Conservation tillage systems, such as no-tillage, are ecologically advantageous because they reduce soil erosion; however, they rely heavily on herbicide use. Our goal was to determine how weed communities of no-tillage systems are affected when the system is modified to reduce herbicide use through a combination of banded herbicides and interrow cultivation. To this end, we conducted a 9-yr study in a no-tillage corn–soybean–winter wheat rotation. All management systems had a preplant application of glyphosate, followed by either broadcast PRE herbicides (conventional no-tillage), interrow cultivation with banded PRE herbicides, or interrow cultivation alone. Aboveground weed densities were assessed each year and data were grouped into early (1991 to 1993) and late (1996 to 1998) time periods. Over time, weed communities became more distinct, showing a strong response to management and crop. In the early years, weed communities separated more in response to management than crop. In the late years, this was reversed. Weed communities in systems with interrow cultivation were more diverse than those in conventional no-tillage. The response to weed management system and crop was species specific. For example, the abundance of yellow foxtail was higher when interrow cultivation was employed, but abundance was equal in all crops. Dandelion was more abundant in conventional no-tillage of corn and soybean; however, it was equally abundant in all management systems in wheat. Seed bank species richness increased over time and was highest in systems with interrow cultivation. Herbicide use can be reduced in a modified no-tillage corn–soybean–wheat rotation by incorporating interrow cultivation, with or without banded herbicides, into the management plan. The weed community trajectory changes, and the weed community becomes more diverse. A more diverse weed community will not necessarily alter how we manage weeds.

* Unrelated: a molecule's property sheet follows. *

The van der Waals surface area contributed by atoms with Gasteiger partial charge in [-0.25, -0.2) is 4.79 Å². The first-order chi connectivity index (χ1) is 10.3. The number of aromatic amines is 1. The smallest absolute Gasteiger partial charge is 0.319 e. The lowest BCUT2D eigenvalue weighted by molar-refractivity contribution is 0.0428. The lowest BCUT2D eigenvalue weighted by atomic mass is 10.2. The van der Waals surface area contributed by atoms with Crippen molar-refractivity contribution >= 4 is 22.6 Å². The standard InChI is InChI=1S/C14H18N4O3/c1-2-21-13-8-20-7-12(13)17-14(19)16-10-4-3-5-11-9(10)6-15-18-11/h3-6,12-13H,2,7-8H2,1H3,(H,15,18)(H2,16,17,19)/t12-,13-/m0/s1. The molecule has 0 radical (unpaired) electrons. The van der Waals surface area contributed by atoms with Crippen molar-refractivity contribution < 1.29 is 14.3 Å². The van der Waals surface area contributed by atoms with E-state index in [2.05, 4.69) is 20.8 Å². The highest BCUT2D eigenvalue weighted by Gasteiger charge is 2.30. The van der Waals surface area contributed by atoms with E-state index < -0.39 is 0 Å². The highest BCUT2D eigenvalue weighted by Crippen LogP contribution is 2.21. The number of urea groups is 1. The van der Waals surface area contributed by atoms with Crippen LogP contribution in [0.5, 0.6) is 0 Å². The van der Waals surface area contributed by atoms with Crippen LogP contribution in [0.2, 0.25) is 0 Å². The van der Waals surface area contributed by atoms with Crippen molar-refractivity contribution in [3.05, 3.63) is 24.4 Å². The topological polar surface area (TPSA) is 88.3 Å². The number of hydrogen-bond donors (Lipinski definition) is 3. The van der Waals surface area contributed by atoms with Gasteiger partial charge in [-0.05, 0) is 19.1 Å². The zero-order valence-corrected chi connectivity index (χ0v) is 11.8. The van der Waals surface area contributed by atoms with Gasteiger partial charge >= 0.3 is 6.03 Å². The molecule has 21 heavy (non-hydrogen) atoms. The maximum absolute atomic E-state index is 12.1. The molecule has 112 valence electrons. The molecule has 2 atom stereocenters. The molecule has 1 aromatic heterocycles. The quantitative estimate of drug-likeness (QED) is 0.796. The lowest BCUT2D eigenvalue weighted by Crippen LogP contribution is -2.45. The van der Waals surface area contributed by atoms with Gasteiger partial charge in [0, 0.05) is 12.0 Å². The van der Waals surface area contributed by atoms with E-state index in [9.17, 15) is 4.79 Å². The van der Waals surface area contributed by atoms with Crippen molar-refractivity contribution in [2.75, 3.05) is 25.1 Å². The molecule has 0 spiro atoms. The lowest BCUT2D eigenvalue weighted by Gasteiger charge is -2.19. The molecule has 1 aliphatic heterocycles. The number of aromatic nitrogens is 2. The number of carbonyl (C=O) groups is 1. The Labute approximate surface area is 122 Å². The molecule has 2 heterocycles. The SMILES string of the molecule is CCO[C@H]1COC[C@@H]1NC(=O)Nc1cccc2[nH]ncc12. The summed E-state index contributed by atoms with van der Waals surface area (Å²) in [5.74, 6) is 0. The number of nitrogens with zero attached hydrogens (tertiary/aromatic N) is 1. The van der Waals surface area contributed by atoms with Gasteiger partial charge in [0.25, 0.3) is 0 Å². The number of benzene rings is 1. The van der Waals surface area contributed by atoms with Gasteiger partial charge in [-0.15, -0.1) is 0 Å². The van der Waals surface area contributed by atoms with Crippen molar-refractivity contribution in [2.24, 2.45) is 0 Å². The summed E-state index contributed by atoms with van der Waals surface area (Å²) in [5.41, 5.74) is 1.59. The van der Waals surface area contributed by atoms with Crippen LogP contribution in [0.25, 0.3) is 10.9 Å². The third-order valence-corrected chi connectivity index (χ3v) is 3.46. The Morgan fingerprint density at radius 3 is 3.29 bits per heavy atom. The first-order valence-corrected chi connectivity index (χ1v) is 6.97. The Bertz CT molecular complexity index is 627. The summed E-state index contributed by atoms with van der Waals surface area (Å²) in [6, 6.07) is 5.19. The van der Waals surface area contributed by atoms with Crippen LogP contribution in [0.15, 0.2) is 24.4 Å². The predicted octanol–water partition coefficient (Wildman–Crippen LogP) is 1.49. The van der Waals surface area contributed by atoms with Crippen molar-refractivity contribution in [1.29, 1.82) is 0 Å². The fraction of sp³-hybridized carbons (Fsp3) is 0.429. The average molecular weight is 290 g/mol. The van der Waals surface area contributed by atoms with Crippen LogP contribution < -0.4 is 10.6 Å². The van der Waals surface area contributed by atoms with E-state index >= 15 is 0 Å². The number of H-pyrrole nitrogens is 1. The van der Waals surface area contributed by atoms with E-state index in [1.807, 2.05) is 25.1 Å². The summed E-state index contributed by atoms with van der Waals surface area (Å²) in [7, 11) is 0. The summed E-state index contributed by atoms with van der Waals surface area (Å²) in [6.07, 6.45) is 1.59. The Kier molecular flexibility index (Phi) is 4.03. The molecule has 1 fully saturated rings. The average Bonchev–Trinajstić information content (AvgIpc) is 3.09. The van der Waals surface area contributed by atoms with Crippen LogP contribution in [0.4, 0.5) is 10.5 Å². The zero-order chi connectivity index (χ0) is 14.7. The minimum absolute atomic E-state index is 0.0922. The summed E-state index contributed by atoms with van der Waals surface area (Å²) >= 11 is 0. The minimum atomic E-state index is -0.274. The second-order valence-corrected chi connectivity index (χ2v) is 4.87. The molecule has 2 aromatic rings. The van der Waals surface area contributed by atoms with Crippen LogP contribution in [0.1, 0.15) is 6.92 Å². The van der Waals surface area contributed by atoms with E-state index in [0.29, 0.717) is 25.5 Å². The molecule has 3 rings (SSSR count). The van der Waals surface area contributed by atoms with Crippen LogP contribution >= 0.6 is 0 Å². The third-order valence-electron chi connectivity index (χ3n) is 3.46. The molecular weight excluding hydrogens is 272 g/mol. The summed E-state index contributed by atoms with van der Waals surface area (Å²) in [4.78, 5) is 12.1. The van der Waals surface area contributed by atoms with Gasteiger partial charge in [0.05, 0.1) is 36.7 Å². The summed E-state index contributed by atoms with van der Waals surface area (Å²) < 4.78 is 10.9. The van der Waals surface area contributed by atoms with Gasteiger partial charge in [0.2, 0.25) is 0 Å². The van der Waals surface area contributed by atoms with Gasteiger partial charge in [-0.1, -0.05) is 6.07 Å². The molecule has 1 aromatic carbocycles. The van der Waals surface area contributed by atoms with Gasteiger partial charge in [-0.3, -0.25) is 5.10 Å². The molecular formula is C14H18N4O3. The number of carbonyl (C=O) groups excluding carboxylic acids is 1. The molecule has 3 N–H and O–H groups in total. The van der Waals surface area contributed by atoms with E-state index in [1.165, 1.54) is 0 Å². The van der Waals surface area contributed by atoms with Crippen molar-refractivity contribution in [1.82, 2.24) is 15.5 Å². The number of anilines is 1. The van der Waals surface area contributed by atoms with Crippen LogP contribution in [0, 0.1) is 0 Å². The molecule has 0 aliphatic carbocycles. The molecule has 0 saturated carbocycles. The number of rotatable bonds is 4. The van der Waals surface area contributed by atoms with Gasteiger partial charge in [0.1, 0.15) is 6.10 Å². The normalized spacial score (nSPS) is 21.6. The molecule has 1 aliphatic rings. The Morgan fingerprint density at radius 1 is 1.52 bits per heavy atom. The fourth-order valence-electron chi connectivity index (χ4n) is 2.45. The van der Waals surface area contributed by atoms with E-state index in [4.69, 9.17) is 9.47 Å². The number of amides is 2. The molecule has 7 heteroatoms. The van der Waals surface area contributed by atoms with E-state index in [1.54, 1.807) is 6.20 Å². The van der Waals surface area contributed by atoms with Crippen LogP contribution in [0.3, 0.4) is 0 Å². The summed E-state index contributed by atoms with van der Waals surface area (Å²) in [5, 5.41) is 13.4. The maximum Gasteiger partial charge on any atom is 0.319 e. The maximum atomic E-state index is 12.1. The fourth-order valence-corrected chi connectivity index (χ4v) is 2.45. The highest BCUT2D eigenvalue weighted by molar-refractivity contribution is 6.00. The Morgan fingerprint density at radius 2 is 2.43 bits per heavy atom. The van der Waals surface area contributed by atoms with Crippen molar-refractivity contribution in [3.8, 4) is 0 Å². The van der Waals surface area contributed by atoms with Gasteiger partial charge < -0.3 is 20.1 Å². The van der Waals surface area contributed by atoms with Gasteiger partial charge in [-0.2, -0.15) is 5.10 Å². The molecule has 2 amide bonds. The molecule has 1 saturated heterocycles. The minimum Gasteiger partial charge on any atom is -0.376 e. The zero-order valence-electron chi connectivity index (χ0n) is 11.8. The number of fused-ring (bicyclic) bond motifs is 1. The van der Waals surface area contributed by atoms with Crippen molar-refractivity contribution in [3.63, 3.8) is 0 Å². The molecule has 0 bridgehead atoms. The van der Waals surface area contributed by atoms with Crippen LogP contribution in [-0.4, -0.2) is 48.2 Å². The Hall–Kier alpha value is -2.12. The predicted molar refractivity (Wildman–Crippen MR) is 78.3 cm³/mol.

Nomenclature: Glyphosate; yellow foxtail, Setaria glauca (L.) Beauv.; dandelion, Taraxacum officinale Weber; corn, Zea mays L.; soybean, Glycine max (L.) Merr.; wheat, Triticum aestivum L.